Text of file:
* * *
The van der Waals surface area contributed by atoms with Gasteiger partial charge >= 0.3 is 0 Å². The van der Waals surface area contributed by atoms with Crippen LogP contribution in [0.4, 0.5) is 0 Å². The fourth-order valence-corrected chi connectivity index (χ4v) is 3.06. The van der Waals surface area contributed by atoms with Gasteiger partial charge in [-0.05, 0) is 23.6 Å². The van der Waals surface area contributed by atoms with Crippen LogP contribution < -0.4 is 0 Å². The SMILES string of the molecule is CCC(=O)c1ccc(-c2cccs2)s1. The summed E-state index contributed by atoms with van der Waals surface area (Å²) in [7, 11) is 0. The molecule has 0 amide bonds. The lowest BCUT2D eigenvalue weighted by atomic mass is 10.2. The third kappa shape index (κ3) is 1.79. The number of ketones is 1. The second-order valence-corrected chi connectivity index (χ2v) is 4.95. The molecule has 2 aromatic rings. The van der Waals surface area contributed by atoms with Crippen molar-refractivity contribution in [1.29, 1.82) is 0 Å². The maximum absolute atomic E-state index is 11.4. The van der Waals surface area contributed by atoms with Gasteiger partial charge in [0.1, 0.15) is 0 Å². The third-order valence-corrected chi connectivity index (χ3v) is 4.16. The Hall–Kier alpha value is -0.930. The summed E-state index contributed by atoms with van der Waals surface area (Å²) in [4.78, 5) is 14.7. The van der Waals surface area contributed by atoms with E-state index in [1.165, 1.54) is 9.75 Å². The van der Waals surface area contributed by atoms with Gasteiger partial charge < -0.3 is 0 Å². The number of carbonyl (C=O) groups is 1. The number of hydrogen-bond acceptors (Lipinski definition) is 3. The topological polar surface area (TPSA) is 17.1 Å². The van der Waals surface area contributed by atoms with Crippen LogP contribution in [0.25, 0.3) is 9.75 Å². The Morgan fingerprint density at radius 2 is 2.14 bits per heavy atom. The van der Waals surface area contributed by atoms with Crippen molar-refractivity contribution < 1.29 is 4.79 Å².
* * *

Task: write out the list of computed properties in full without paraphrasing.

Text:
The van der Waals surface area contributed by atoms with Gasteiger partial charge >= 0.3 is 0 Å². The van der Waals surface area contributed by atoms with Crippen LogP contribution in [0.4, 0.5) is 0 Å². The fourth-order valence-corrected chi connectivity index (χ4v) is 3.06. The van der Waals surface area contributed by atoms with Gasteiger partial charge in [-0.05, 0) is 23.6 Å². The van der Waals surface area contributed by atoms with Crippen LogP contribution < -0.4 is 0 Å². The SMILES string of the molecule is CCC(=O)c1ccc(-c2cccs2)s1. The summed E-state index contributed by atoms with van der Waals surface area (Å²) in [7, 11) is 0. The molecule has 0 amide bonds. The lowest BCUT2D eigenvalue weighted by atomic mass is 10.2. The third kappa shape index (κ3) is 1.79. The number of ketones is 1. The second-order valence-corrected chi connectivity index (χ2v) is 4.95. The molecule has 2 aromatic rings. The van der Waals surface area contributed by atoms with Crippen molar-refractivity contribution in [1.29, 1.82) is 0 Å². The maximum absolute atomic E-state index is 11.4. The van der Waals surface area contributed by atoms with Gasteiger partial charge in [0.1, 0.15) is 0 Å². The third-order valence-corrected chi connectivity index (χ3v) is 4.16. The Hall–Kier alpha value is -0.930. The summed E-state index contributed by atoms with van der Waals surface area (Å²) in [4.78, 5) is 14.7. The van der Waals surface area contributed by atoms with E-state index in [1.165, 1.54) is 9.75 Å². The van der Waals surface area contributed by atoms with Gasteiger partial charge < -0.3 is 0 Å². The number of carbonyl (C=O) groups is 1. The number of hydrogen-bond acceptors (Lipinski definition) is 3. The topological polar surface area (TPSA) is 17.1 Å². The van der Waals surface area contributed by atoms with Crippen LogP contribution in [0.25, 0.3) is 9.75 Å². The Morgan fingerprint density at radius 2 is 2.14 bits per heavy atom. The van der Waals surface area contributed by atoms with Crippen molar-refractivity contribution < 1.29 is 4.79 Å².